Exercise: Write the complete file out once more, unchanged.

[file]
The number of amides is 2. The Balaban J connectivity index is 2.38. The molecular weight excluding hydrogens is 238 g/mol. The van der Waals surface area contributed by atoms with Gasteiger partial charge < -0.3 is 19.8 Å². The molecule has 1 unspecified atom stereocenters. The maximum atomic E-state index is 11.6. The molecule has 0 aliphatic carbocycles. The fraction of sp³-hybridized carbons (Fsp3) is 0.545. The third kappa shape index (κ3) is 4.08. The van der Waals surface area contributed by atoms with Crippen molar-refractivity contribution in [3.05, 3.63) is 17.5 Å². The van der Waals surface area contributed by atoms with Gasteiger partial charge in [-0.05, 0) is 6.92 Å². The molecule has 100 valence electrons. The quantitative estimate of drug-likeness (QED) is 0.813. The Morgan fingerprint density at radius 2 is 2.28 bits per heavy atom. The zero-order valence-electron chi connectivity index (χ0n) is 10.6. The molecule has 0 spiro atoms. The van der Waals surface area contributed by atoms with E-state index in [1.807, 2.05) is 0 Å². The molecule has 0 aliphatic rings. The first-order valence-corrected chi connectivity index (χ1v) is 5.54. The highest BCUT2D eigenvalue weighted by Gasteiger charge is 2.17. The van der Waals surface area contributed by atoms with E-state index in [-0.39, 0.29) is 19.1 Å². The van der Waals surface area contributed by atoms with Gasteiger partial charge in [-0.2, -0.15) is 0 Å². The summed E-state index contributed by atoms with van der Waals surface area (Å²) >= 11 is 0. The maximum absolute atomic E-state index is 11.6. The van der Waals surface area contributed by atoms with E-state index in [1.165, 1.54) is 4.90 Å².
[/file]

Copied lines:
The number of amides is 2. The Balaban J connectivity index is 2.38. The molecular weight excluding hydrogens is 238 g/mol. The van der Waals surface area contributed by atoms with Gasteiger partial charge < -0.3 is 19.8 Å². The molecule has 1 unspecified atom stereocenters. The maximum atomic E-state index is 11.6. The molecule has 0 aliphatic carbocycles. The fraction of sp³-hybridized carbons (Fsp3) is 0.545. The third kappa shape index (κ3) is 4.08. The van der Waals surface area contributed by atoms with Crippen molar-refractivity contribution in [3.05, 3.63) is 17.5 Å². The van der Waals surface area contributed by atoms with Gasteiger partial charge in [-0.05, 0) is 6.92 Å². The molecule has 100 valence electrons. The quantitative estimate of drug-likeness (QED) is 0.813. The Morgan fingerprint density at radius 2 is 2.28 bits per heavy atom. The zero-order valence-electron chi connectivity index (χ0n) is 10.6. The molecule has 0 spiro atoms. The van der Waals surface area contributed by atoms with E-state index in [1.807, 2.05) is 0 Å². The molecule has 0 aliphatic rings. The first-order valence-corrected chi connectivity index (χ1v) is 5.54. The highest BCUT2D eigenvalue weighted by Gasteiger charge is 2.17. The van der Waals surface area contributed by atoms with E-state index in [-0.39, 0.29) is 19.1 Å². The van der Waals surface area contributed by atoms with Gasteiger partial charge in [-0.2, -0.15) is 0 Å². The summed E-state index contributed by atoms with van der Waals surface area (Å²) >= 11 is 0. The maximum absolute atomic E-state index is 11.6. The van der Waals surface area contributed by atoms with E-state index in [1.165, 1.54) is 4.90 Å².